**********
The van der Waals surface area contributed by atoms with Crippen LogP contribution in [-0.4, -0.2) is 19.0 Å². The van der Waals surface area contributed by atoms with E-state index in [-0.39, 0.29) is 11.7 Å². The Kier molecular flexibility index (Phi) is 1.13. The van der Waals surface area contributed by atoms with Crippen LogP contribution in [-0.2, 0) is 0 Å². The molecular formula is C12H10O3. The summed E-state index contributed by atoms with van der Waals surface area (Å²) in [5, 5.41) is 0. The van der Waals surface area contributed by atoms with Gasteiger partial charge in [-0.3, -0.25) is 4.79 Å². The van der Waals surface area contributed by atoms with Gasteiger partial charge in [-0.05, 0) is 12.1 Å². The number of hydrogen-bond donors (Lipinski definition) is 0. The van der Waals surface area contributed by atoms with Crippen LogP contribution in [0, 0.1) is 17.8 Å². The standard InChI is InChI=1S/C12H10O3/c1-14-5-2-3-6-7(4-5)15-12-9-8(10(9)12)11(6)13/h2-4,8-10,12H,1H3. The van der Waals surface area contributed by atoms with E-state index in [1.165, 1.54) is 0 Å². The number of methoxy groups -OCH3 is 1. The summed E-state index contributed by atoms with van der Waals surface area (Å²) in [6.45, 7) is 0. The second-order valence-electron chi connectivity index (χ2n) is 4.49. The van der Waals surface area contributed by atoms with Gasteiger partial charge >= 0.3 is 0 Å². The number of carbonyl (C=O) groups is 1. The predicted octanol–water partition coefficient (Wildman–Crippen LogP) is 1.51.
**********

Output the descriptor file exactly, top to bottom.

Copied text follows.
The van der Waals surface area contributed by atoms with Crippen LogP contribution in [-0.4, -0.2) is 19.0 Å². The van der Waals surface area contributed by atoms with E-state index in [-0.39, 0.29) is 11.7 Å². The Kier molecular flexibility index (Phi) is 1.13. The van der Waals surface area contributed by atoms with Crippen LogP contribution in [-0.2, 0) is 0 Å². The molecular formula is C12H10O3. The summed E-state index contributed by atoms with van der Waals surface area (Å²) in [5, 5.41) is 0. The van der Waals surface area contributed by atoms with Gasteiger partial charge in [-0.3, -0.25) is 4.79 Å². The van der Waals surface area contributed by atoms with Gasteiger partial charge in [-0.05, 0) is 12.1 Å². The number of hydrogen-bond donors (Lipinski definition) is 0. The van der Waals surface area contributed by atoms with Crippen LogP contribution in [0, 0.1) is 17.8 Å². The standard InChI is InChI=1S/C12H10O3/c1-14-5-2-3-6-7(4-5)15-12-9-8(10(9)12)11(6)13/h2-4,8-10,12H,1H3. The van der Waals surface area contributed by atoms with E-state index in [1.165, 1.54) is 0 Å². The number of methoxy groups -OCH3 is 1. The summed E-state index contributed by atoms with van der Waals surface area (Å²) in [6.45, 7) is 0. The second-order valence-electron chi connectivity index (χ2n) is 4.49. The van der Waals surface area contributed by atoms with Gasteiger partial charge >= 0.3 is 0 Å². The number of carbonyl (C=O) groups is 1. The predicted octanol–water partition coefficient (Wildman–Crippen LogP) is 1.51.